Imperfect Duties and Corporate Philanthropy: A Kantian Approach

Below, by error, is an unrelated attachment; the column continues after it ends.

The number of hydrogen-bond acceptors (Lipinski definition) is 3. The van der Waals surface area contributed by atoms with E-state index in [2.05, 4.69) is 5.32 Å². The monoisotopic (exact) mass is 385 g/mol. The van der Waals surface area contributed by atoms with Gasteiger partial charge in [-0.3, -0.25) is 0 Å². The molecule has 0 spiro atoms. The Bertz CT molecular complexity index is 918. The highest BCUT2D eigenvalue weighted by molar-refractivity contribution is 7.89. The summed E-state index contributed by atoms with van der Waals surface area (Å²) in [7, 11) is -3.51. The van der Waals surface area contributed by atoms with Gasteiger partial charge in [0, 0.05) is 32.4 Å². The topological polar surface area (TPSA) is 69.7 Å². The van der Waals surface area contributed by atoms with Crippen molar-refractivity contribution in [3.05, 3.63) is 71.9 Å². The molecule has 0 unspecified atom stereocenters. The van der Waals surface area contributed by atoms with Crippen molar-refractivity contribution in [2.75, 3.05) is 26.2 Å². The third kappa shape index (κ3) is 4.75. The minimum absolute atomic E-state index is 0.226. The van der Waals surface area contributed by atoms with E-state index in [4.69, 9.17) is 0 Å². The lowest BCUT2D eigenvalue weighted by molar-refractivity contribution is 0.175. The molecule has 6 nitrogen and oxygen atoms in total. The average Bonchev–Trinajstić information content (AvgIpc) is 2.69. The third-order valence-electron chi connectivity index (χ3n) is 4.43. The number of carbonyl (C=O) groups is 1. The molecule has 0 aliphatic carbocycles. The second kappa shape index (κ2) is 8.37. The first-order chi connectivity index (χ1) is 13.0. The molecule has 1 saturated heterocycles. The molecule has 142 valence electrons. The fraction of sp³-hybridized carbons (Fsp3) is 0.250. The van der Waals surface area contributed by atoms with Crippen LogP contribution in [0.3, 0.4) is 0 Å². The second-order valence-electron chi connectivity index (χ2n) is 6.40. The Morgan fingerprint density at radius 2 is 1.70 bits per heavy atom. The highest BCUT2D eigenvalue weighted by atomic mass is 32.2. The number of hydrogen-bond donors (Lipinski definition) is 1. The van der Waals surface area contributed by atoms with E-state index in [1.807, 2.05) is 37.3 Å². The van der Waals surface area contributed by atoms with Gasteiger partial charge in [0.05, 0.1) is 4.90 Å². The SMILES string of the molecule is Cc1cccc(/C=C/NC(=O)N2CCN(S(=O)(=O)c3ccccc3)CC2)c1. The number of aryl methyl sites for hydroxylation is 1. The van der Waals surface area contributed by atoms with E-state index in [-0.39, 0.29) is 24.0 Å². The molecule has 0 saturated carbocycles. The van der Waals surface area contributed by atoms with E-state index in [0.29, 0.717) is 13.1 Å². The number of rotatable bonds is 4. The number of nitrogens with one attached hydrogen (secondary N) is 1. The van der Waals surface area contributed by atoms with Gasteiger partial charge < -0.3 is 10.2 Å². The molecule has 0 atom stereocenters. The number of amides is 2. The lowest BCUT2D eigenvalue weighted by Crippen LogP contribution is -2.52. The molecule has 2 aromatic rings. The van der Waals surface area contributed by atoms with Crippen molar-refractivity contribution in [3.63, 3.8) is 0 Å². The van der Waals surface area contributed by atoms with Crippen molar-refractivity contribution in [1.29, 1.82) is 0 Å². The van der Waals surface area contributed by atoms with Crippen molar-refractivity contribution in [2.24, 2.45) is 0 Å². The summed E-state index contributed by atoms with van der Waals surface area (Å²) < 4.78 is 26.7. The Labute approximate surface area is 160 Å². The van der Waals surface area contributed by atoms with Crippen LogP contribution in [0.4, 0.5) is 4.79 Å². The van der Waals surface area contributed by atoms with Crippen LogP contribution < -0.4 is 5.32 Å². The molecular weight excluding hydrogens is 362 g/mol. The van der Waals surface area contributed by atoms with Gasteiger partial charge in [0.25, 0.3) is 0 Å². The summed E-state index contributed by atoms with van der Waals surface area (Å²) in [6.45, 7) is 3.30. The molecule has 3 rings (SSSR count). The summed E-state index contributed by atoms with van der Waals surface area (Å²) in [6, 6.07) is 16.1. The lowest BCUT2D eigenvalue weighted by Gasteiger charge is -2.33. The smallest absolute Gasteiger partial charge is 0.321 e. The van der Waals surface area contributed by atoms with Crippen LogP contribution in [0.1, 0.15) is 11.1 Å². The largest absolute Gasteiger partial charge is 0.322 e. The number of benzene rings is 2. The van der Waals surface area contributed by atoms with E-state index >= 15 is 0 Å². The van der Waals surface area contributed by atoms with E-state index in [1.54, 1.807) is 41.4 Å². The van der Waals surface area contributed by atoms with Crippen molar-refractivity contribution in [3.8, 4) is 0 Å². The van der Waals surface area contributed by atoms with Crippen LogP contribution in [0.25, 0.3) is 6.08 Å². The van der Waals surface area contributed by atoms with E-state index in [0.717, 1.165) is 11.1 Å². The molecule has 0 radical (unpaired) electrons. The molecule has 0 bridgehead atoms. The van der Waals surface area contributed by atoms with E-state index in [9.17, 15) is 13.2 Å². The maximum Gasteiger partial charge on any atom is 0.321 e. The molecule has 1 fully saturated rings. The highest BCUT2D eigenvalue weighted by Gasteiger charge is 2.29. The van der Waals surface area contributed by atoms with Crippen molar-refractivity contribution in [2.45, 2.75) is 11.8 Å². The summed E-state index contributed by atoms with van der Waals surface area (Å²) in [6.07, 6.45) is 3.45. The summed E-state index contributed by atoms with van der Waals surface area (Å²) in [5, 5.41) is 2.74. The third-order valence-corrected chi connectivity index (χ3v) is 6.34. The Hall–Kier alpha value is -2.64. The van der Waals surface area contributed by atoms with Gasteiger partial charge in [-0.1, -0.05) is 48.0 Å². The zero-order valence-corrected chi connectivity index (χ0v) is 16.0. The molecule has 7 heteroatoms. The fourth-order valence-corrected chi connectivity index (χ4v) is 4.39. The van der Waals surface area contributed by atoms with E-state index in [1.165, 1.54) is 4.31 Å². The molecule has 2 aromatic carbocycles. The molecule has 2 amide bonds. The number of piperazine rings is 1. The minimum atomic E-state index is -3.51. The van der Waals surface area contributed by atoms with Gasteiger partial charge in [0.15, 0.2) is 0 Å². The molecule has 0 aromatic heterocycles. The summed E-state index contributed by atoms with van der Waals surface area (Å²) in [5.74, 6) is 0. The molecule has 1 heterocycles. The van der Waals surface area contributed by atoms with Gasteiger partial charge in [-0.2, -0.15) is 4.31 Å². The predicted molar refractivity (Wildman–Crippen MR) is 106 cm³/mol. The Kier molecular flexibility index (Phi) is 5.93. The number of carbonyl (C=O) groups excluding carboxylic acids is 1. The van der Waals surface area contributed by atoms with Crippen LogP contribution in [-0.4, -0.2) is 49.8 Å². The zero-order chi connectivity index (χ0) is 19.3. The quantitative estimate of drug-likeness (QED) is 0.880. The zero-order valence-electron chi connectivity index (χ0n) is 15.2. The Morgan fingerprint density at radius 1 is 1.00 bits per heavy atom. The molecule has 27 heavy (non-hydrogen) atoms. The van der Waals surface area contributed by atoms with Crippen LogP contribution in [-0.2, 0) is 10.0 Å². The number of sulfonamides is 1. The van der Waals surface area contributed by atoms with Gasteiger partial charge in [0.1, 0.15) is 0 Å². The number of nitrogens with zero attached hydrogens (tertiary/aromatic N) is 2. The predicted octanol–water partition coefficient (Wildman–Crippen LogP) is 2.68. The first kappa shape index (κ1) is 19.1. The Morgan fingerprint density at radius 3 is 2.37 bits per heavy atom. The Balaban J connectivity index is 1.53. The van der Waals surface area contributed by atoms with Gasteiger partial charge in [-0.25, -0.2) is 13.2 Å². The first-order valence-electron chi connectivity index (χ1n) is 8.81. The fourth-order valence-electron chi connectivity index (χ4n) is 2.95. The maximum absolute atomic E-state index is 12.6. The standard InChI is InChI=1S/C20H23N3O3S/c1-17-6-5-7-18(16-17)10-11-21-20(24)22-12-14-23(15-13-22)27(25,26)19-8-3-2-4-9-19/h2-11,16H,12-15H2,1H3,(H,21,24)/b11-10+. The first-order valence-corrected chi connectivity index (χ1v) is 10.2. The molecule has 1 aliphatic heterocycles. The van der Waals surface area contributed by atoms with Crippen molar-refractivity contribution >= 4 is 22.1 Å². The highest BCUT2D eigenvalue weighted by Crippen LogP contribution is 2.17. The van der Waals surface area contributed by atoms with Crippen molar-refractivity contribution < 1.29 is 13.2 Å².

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Nonprofit organizations play a crucial role in society. Unfortunately, many such organizations are chronically underfunded and struggle to meet their objectives. These facts have significant implications for corporate philanthropy and Kant’s notion of imperfect duties. Under the concept of imperfect duties, businesses would have wide discretion regarding which charities receive donations, how much money to give, and when such donations take place. A perceived problem with imperfect duties is that they can lead to moral laxity; that is, a failure on the part of businesses to fulfill their financial obligations to nonprofit organizations. This article argues the problem of moral laxity rests on a misinterpretation of Kantian ethics and, therefore, is really not a problem at all. As such, we argue corporate philanthropy while an imperfect duty should be interpreted more akin to perfect duties and, as a consequence, moral laxity does not arise for those corporations committed to acting on the basis of the moral law. More specifically, firms have duty-based obligations on the basis of benevolence, and as good corporate citizens, to help fund non-profit organizations.